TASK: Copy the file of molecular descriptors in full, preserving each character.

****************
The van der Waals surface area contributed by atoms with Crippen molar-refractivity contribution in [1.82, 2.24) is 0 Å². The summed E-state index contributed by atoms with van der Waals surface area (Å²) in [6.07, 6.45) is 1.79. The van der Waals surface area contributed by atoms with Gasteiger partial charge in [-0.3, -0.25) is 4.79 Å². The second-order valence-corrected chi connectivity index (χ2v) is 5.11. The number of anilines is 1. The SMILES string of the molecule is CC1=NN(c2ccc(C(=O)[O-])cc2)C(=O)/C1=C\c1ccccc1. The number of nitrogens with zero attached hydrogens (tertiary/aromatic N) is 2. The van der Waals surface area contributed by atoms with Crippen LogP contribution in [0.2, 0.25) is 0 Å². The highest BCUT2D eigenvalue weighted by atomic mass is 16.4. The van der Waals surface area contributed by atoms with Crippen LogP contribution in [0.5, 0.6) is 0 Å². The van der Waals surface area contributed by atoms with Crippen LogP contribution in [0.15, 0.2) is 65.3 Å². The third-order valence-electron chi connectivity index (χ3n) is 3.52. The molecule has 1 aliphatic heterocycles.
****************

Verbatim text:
The van der Waals surface area contributed by atoms with Crippen molar-refractivity contribution in [1.82, 2.24) is 0 Å². The summed E-state index contributed by atoms with van der Waals surface area (Å²) in [6.07, 6.45) is 1.79. The van der Waals surface area contributed by atoms with Gasteiger partial charge in [-0.3, -0.25) is 4.79 Å². The second-order valence-corrected chi connectivity index (χ2v) is 5.11. The number of anilines is 1. The SMILES string of the molecule is CC1=NN(c2ccc(C(=O)[O-])cc2)C(=O)/C1=C\c1ccccc1. The number of nitrogens with zero attached hydrogens (tertiary/aromatic N) is 2. The van der Waals surface area contributed by atoms with Crippen LogP contribution in [0.2, 0.25) is 0 Å². The highest BCUT2D eigenvalue weighted by atomic mass is 16.4. The van der Waals surface area contributed by atoms with Crippen LogP contribution in [0.5, 0.6) is 0 Å². The van der Waals surface area contributed by atoms with Crippen LogP contribution in [0.15, 0.2) is 65.3 Å². The third-order valence-electron chi connectivity index (χ3n) is 3.52. The molecule has 1 aliphatic heterocycles.